NEW YORK (
) -- Solar companies seem poised for better performance in 2010. To be honest, for many in the solar sector, the situation could not have gotten much worse than the past year.
Better performance does not connote great, or even good performance, however, when it's relative to what has been a disappointing year, and could even indicate underperformance vs. other forms of alternative energy.
So is the solar sector to be brushed aside in 2010 by the cycling of wind turbines, just as it is sounding bullish comments about its own expected rise?
Last week, the winds of fortune certainly favored wind turbines.
Solar had its usual astronomical one-day pops last week, but they were centered at the smaller end of the market, and in more specialized niches.
tore through Thursday with a 56% gain after announcing it would be the first solar panel maker to have a do-it-yourself kit available at
soared 20% on Wednesday after a big boost in its viability when
signed an amended contract, meaning "payday!" for Hoku's uncertain business.
Still, both Hoku and Akeena came back down to earth by the market close on Friday, when Hoku was down more than 5% and Akeena down more than 10%.
The biggest news of the week in alternative energy came courtesy of
. It may be under financial strain as a financial company, but its wind-turbine affiliate had a watershed win last Thursday, picking up a $1.4 billion contract to supply turbines for a wind farm in Oregon.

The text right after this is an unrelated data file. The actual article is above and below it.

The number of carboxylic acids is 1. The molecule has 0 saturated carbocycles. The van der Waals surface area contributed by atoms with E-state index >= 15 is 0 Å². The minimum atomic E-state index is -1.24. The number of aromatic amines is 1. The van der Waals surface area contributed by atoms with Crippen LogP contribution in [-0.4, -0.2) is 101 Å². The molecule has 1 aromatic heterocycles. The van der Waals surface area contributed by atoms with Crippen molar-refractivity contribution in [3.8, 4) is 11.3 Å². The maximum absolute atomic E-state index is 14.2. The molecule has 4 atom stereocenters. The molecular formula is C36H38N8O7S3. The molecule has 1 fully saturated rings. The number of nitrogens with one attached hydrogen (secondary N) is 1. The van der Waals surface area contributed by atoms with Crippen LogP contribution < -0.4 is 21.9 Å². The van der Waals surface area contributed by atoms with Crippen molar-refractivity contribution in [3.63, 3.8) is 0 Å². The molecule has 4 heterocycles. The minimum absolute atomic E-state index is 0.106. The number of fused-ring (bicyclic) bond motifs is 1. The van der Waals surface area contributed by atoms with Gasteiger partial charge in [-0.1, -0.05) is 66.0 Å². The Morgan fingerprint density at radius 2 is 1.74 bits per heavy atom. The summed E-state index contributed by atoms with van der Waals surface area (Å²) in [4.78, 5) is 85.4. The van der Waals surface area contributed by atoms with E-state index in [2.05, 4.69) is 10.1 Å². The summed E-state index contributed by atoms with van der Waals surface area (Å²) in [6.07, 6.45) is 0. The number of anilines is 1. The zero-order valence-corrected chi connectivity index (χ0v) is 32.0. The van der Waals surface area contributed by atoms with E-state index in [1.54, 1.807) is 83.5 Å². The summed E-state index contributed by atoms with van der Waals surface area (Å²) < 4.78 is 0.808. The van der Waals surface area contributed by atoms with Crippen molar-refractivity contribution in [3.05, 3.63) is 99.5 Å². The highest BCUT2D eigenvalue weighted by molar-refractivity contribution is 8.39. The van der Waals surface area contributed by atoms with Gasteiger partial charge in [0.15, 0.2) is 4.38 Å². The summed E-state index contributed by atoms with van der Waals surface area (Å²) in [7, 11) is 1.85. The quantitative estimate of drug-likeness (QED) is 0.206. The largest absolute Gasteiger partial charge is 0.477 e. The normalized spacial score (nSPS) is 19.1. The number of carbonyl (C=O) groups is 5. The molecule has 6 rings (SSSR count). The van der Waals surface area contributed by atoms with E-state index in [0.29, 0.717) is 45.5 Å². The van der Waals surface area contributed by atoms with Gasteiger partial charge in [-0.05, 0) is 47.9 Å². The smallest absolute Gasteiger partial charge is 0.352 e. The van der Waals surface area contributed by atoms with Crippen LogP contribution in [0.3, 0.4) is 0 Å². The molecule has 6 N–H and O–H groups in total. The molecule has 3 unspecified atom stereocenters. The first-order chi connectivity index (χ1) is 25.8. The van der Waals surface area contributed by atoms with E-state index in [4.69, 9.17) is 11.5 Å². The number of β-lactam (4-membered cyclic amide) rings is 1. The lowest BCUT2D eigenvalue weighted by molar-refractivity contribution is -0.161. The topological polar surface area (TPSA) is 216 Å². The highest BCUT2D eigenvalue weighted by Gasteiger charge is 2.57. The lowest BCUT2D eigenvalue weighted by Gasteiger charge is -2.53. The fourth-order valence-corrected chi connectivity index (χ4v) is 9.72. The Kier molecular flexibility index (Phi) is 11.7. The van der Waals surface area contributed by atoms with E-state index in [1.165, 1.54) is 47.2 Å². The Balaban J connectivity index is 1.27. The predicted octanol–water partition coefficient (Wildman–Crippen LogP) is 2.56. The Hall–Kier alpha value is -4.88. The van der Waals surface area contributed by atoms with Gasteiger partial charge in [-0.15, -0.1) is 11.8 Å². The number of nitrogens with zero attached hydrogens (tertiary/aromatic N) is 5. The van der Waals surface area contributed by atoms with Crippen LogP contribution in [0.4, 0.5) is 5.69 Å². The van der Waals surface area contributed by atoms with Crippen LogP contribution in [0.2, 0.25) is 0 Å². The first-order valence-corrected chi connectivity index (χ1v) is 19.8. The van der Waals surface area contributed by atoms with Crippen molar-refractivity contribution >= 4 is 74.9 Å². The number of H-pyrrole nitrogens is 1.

A-Power Energy Generation Systems
also recently won a big wind farm contract in Texas -- though it still needs many of the approvals that GE already lined up in Oregon. Still, A-Power ended the week with close to an 8% gain on Friday.
announced last week that it was taking a 50% stake in UK-listed
. United was trading near its 52-week high on Friday afternoon.
Most of the solar stocks, on the other hand, traded poorly last week, seemingly tired after several weeks of a sector run-up. An initial public offering in the sector, of Chinese solar company
, was even canceled by the
New York Stock Exchange
Most alarming for solar may be the decision by Germany on a reduction to its feed-in tariff subsidy program, which is critical to solar business in the world's largest solar market.
In the long run, both wind and solar expect to be primary components of the renewable energy market of the future -- and there may in fact be plenty of room, and need, for both of their technological solutions.
And let's not forget biofuels either. Last week the U.S. Department of Energy launched a huge funding program for the development of biofuels, one which the government considers the most important step it has taken to developing a commercial biofuels market. Tiny biofuel companies like
Green Energy Live
became big momentum gainers, and then losers, from the beginning to end of last week.
So for investors looking at their 2010 alternative technology bets, will wind whip solar, or solar ride its momentum past wind, biofuels, etc., making a disappointing 2009 seem like a distant past? Take our poll below, and see the consensus of
-- and don't be afraid to leave a comment to explain yourself.
-- Reported by Eric Rosenbaum in New York.
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